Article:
Publication Year: 2013
Published by: University of Illinois Press
Series: American Composers
Alec Wilder (1907–80) was a man of diverse renown. Sophisticated audiophiles in the early 1940s knew him as the composer of a highly original series of octets that deftly melded jazz, pop, and classical traditions. Musicians and producers in the New York recording industry in the 1940s and ’50s knew him as a talented arranger and orchestrator. To legions of children and their...
A Note on Sources
More than thirty years after Alec Wilder’s death, the community of Wilder friends, fans, and advocates is still going strong. This first became apparent to me at the beginning of my research for this book, when I contacted Bob Levy, and he put me in touch with a network of Wilder enthusiasts who were eager to help in any way they could. I thank Bob for his passion...
1. Awakenings: Musical Experiences through the Early 1930s
From the moment of his birth, on February 16, 1907, in Rochester, New York, Alexander Wilder was a child of privilege. His father’s family were prominent local bankers. His mother’s family, descended from the Chews of New Orleans, had similarly prospered at the First National Bank of nearby Geneva. His full name, Alexander Lafayette Chew Wilder, sustained a legacy from...
2. Breakthroughs: First Professional Successes in the 1930s and 1940s
In the late 1930s, with the United States moving from economic depression to global military conflict, the Swing Era was reaching its zenith in the recordings and radio broadcasts of big bands led by Duke Ellington, Count Basie, Benny Goodman, Artie Shaw, Tommy Dorsey, and Glenn Miller. Smaller groups like the John Kirby Sextet and the Raymond Scott Quintette flourished as...
3. Evolutions: Compositional Maturity in the 1950s
From the l ate 1940s through the 1950s, Alec Wilder pursued a long-held goal with growing confidence and perseverance. Having made his name as a songwriter-arranger, he now aspired to become more of a “composer.” He never abandoned the popular song; in a way, the popular song abandoned him, in the voices and antics of Buddy Holly, Jerry Lee Lewis, and Elvis Presley. “As the...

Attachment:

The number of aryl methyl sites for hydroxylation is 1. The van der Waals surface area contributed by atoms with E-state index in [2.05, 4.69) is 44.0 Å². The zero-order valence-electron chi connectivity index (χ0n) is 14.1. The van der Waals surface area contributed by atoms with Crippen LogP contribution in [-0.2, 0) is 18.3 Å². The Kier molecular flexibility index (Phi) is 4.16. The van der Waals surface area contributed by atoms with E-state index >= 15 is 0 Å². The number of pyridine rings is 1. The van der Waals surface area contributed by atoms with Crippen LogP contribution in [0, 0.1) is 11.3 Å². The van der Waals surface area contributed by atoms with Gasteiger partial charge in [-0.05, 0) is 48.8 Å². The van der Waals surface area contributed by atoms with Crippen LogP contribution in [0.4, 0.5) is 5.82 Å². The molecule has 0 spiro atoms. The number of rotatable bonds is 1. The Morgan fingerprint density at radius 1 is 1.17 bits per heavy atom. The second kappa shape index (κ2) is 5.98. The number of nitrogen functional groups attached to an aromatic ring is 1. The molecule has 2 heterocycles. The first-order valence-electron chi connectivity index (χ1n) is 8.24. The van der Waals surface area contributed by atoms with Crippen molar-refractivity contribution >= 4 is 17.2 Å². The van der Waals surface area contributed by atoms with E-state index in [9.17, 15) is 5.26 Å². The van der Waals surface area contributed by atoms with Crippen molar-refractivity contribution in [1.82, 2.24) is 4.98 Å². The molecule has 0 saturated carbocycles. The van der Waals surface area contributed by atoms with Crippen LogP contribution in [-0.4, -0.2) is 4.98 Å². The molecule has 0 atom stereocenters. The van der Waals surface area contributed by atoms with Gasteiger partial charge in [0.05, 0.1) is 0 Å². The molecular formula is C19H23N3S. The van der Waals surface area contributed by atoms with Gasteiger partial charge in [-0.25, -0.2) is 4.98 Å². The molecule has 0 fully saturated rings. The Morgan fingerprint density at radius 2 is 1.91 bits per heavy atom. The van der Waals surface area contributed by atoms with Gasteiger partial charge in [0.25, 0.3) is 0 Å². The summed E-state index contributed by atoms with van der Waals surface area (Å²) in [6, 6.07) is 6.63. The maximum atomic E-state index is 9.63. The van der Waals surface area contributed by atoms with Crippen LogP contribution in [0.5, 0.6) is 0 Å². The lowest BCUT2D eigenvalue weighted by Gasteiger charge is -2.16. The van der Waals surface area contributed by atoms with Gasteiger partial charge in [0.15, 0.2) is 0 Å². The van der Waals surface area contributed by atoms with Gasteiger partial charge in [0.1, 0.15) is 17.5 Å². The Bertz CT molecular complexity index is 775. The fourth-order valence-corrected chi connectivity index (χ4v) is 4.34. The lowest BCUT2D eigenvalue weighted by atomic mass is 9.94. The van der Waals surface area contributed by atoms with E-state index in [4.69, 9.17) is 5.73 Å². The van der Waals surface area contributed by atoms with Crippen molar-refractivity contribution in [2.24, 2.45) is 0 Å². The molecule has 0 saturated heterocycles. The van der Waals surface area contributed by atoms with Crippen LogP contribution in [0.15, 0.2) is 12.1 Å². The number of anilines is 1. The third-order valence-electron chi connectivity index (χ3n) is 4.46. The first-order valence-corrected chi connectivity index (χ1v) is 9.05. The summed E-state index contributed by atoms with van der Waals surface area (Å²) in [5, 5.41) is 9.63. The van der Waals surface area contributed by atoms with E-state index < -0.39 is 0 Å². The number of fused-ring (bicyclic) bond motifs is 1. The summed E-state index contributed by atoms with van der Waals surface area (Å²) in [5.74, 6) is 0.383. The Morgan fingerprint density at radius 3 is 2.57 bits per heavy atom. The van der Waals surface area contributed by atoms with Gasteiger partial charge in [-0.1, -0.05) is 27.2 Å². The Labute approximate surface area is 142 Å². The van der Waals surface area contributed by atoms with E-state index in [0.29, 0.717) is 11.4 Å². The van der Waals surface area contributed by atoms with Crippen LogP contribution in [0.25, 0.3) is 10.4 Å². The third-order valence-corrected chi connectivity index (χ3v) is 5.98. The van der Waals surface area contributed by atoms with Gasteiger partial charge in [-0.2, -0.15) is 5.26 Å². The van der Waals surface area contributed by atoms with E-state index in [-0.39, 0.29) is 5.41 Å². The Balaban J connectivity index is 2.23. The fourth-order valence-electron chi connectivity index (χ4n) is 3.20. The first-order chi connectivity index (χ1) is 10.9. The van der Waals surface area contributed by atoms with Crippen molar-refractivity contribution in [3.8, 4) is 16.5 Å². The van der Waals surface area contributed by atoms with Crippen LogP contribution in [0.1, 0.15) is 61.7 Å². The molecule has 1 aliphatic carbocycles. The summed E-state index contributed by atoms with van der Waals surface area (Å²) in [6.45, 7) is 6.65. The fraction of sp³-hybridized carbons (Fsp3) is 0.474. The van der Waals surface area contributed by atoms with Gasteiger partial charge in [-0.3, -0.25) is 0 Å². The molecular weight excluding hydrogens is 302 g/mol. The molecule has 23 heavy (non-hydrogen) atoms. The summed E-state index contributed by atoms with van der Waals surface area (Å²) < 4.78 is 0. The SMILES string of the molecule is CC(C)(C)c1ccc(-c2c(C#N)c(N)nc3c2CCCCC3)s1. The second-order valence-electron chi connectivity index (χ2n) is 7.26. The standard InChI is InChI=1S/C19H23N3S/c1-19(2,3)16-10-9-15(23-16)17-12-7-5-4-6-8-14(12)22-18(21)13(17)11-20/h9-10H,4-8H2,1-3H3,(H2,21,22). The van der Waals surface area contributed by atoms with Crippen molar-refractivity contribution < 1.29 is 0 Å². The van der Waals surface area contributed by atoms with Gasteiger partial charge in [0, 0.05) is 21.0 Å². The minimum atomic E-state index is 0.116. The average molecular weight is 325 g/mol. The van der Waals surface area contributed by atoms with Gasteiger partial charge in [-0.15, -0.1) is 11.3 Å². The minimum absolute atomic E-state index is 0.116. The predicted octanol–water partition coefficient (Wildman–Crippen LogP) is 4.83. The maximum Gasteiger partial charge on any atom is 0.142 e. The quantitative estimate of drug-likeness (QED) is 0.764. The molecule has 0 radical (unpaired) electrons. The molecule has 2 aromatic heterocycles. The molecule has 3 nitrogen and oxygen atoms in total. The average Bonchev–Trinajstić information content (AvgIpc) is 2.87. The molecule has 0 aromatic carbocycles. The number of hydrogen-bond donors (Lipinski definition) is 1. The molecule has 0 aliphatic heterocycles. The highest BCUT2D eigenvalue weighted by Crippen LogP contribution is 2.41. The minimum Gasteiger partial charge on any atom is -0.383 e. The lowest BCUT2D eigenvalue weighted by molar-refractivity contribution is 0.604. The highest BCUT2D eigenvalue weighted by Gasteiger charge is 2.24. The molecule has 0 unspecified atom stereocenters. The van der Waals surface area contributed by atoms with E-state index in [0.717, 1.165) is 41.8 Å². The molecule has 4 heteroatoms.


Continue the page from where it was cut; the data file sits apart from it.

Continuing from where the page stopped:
4. Loyalties: The Prolific 1960s
In November 1972, Alec Wilder wrote a reflective essay for the New York Times about the state of music at the end of a tumultuous decade.1 “My particular complaint about rock,” he explained, “is its continuing amateur point of view. For while amateurs can produce miracles, they can do it only once.” Wilder wrote that he had witnessed remarkable professionalism...
5. Celebrations: Reflection and Reaffirmation in the 1970s
Alec Wilder’s final decade unfolded with recurring themes and new ones. His catalog of original compositions for instrumental groups, large and small, continued to grow, as did his collection of distinguished contributions to the popular-song genre. His interest in writing for the stage persisted as well. But a deepening friendship with Marian McPartland inspired a new fascination with...
6. The Music of Alec Wilder: An Assessment
In histories of American music in the twentieth century, Alec Wilder has stood just where he wanted to be: in the gaps. While his claims of embracing obscurity never seem completely genuine, he certainly took pleasure in testing the limits of traditional categories and prejudices, writing music that makes us question how and why conventional margins had been defined...
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